Thursday, November 22, 2012

November 22, 1928. Maurice Ravel's Boléro premieres at the Paris Opéra

Maurice Ravel's Boléro premiered at the Paris Opéra on this day in 1928.  Legend has it that during this performance a woman yelled "au fou!" ("he's mad!") before leaving.  When informed of this, Ravel said, "celle-là, vois-tu, elle a compris." ("that one, you see, she understood.")

Here's the Copenhagen Philharmonic performing Bolero at Copenhagen Central Station. As a flash mob.

Turn the volume up and annoy your neighbours!


Tuesday, November 20, 2012

Furs and snow: The wintry paintings of Cornelius Krieghoff.

When I was visiting the Royal Ontario Museum about a month ago, I was struck by the work of a celebrated painter from North America`s past. Cornelius Krieghoff, born in Amsterdam, painted during mid-nineteenth century. He can best be recognized for his winter scenes and so the deeper we delve into the winter months, the more I felt the desire to share some examples of his work.

What seems to strike me most in Krieghoff's paintings is how much attention has been paid towards the objects in each scene.  Though the landscapes and people in Krieghoff's scenes are certainly beautiful in their romantic styling, the clothing, the furniture, and the textures are so finely painted that they demand the most attention from the observer.

An Officer`s Room in Montreal

I particularly love An Officer`s Room in Montreal. You can nearly feel the cushy softness of the fur blanket draped over the chaise by the fire, where you sit to gaze at the innumerable objects that add such coziness to the room, and scratch the friendly dogs absentmindedly after they've both wandered contentedly towards you and compete for your affection.  The room itself is dry and maybe a bit too warm, but it is a welcome relief from the outside cold.

This officer appears to be an intellectual member of the merchant class (or wishes to present himself as such). The room is a 'cabinet of wonders,' filled with items acquired through trade and travel, samples of his intellectual interests. The traps above his desk reveal the origins of his trade as a fur trader, and the various pelts, beaded boots, slippers, and mitts strewn about the room demonstrate his interactions with First Nations.  These boots, as well as the pair of snowshoes, have been warn - are not merely items for display - and so he also interacts with the land himself, he is not just a passive observer.  The room is both a demonstration of the European Enlightenment as well as of Canadian entrepreneurial spirit and colonialism of the time.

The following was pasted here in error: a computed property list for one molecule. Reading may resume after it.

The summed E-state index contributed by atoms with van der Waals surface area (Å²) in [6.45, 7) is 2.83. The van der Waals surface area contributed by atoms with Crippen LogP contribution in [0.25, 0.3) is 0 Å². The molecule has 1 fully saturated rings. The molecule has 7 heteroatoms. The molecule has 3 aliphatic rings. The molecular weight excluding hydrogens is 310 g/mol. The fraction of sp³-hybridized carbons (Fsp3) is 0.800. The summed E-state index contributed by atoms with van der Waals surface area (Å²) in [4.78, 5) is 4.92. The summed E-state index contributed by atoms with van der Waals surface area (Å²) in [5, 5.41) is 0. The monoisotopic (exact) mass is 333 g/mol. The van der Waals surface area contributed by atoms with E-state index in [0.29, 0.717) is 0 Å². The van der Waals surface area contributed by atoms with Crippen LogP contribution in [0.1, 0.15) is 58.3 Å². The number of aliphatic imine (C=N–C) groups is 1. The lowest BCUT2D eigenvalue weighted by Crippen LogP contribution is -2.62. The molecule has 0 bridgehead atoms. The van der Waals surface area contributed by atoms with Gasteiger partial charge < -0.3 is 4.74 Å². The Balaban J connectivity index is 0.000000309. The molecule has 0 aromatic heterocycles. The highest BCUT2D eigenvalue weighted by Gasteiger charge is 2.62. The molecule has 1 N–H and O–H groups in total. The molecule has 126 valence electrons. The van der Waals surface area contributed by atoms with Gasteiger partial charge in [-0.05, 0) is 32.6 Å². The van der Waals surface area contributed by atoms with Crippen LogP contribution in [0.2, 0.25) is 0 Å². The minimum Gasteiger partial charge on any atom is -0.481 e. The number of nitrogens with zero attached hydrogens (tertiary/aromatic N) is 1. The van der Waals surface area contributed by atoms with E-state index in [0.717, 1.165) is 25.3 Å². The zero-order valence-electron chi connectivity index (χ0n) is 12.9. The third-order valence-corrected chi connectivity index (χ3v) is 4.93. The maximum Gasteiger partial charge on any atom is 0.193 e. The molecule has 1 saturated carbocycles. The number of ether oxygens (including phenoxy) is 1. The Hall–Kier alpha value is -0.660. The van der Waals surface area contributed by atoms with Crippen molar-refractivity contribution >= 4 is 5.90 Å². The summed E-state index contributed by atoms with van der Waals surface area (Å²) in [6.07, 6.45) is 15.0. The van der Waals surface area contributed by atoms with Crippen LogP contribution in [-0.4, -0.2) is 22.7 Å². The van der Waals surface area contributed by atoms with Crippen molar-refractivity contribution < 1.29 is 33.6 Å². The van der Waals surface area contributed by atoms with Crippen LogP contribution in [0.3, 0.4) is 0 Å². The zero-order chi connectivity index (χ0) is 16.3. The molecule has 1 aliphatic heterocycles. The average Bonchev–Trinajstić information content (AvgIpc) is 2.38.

Cornelius Krieghoff born Amsterdam, The Netherlands, 1815; died Chicago, Illinois, United States, 1872
Calling the Moose, around 1860 oil on canvas, 27.0 x 21.5 cm The Thomson Collection © Art Gallery of Ontario
Calling the Moose

Winter was one of Krieghoff`s favourite seasons to depict in his work. The people in his paintings were fur traders newly arrived from England and Scotland, French Canadians who had already been been part of the landscape since the seventeenth century, and First Nations peoples who had known the winters around the St-Lawrence since time immemorial.  He didn't just paint people in wintry scenes, he painted these people interacting with the landscape  They were as much a part of these landscapes as any hill, river, or tree. He painted these people working, travelling, interacting, and having fun with winter.